Image: author's own.
My uncle's untimely death last week from cancer got me thinking about the important role of aunts and uncles in our lives, about how I am shaping up so far as an aunt, and how quickly the months and years can fly by, so that despite your best intentions to see your nieces and nephews regularly. Suddenly they can be doing their A-levels and you're left wondering where the time has gone.
A highly intelligent man who only retired a few years ago as a Professor of Computer Science, my uncle was happily married to my aunt (one of London's most in-demand seamstresses for film and TV) for over 35 years. Together they embodied the rare synchronicity that can only come from living with your best friend for decades, yet they were also a shining example of how to preserve and develop one's individual identity within a lifelong partnership.
They implemented respectful and gentle parenting methods long before they became buzzwords, and built a warm family home that was creative, nurturing and accepting. Their house organically evolved to become the hub of my maternal family for parties of all kinds - and there were many parties, because they recognised the life-affirming power of celebration, friendship and home-cooked food. They were the quintessential power-couple, and over the years my husband and I have admired so many things about them: their public displays of affection, the loving and attentive way they interact with their children and grandchildren, their longstanding habit of giving thoughtful handmade cards and gifts, and their appreciation and respect for good design, local businesses and the environment.
Uncles and aunts, whether appointed through blood, marriage or friendship, can have a unique and lasting influence on children's future memories and lifestyles. My husband still remembers with fondness one Christmas over 30 years ago, when his late aunt was on Santa duty and stumbled clumsily into the dark bedroom where he and all his cousins were (pretending to be) asleep, to hang their stockings. Growing up I would usually only see my aunt and late uncle a handful of times a year (they lived all the way over the river in North London!), but I remember clearly that they were the first vegetarian, non-car owning, proudly atheist family that I encountered first-hand. Fast forward a decade or two, and despite being raised in an omnivorous, two car, religious household, today I am a happy, vegan atheist who recently gave up my car (but often misses it, I must admit). Perhaps this is exactly how I would have turned out, but having someone close to you who is outside your immediate family and has already blazed a trail sure makes it easier when you're faced with life's big decisions.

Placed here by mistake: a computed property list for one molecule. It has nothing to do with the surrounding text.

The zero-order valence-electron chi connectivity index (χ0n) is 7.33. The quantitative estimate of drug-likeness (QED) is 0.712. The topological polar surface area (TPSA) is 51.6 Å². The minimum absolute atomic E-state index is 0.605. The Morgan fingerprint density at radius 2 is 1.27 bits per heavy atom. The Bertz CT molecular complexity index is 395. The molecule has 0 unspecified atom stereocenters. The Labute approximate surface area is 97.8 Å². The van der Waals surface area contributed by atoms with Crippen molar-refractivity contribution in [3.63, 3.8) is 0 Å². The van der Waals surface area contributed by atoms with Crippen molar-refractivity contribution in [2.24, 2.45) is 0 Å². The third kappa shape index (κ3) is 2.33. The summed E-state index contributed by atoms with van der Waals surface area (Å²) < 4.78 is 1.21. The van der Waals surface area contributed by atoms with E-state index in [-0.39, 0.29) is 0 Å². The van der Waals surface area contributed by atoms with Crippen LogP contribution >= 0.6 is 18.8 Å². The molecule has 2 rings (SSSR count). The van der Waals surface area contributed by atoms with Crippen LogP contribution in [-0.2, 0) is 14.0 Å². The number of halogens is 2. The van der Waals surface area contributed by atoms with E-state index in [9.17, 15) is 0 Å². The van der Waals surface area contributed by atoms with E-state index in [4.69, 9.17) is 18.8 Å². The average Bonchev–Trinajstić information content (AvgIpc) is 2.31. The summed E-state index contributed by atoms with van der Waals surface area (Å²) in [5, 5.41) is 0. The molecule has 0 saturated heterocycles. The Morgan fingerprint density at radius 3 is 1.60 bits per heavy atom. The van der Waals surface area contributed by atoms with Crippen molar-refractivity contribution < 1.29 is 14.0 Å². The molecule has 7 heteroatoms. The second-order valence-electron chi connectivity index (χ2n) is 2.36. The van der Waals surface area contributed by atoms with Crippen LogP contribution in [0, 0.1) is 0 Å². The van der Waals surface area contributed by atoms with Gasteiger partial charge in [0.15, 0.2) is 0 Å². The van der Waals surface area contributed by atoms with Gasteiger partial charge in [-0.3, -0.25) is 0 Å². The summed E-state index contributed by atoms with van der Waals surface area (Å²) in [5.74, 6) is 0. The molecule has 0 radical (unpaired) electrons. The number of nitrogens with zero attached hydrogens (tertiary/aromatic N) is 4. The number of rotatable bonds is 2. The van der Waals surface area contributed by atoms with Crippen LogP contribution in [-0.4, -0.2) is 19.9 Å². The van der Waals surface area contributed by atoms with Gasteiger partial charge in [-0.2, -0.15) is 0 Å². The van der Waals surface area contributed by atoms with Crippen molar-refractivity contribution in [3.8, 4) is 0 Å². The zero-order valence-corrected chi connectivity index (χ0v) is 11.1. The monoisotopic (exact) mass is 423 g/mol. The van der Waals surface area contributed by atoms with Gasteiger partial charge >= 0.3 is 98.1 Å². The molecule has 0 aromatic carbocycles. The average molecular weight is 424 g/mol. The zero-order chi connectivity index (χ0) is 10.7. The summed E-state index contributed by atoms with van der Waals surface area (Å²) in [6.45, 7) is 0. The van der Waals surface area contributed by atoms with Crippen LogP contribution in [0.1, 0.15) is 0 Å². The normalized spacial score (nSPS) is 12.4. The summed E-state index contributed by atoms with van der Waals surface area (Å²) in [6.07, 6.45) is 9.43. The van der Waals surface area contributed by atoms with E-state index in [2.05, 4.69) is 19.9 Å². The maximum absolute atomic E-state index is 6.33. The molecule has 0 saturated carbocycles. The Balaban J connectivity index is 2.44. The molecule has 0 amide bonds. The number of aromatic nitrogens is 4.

Everything that made my uncle so dear to me can be distilled into a single essence: he was present. He and my aunt made a visible effort to be deliberately present when most people are accidentally absent. They took time out of busy schedules to come and see both of my children when they were just a few weeks old, bringing food, gifts, a listening ear and good conversation. My memories of time spent with them on those occasions are still crystal clear, standing out sharply from the postnatal fog that still envelops most other events from that period. They came to my brother's first gig as a solo singer in a pub in Camden. They gushed with enthusiasm about how much they had enjoyed my unorthodox wedding as soon as they saw me after the ceremony. They came to my book launch when I published a chapter on female genital mutilation in the UK, and thanked me for the chance to learn about something that hadn't really crossed their radar before. My uncle and aunt actively looked for opportunities to share breathing space with their nieces and nephews, at the times when it mattered most. They didn't have to come to any of these occasions, but their presence paid huge deposits into our shared emotional bank account, and boy do I feel so much richer for it.
What I've come to realise is, intention alone is not enough. We need to be deliberately present in our interactions and conversations with the young people in our extended family and friendship groups. When my time comes, I hope my nieces and nephews are left with as good a grasp of my personality, purpose and passions as I was of my uncle's. But until then I will honour him by investing my time and energy into their lives regularly and on purpose, hoping that we will all live long enough to reap the precious rewards.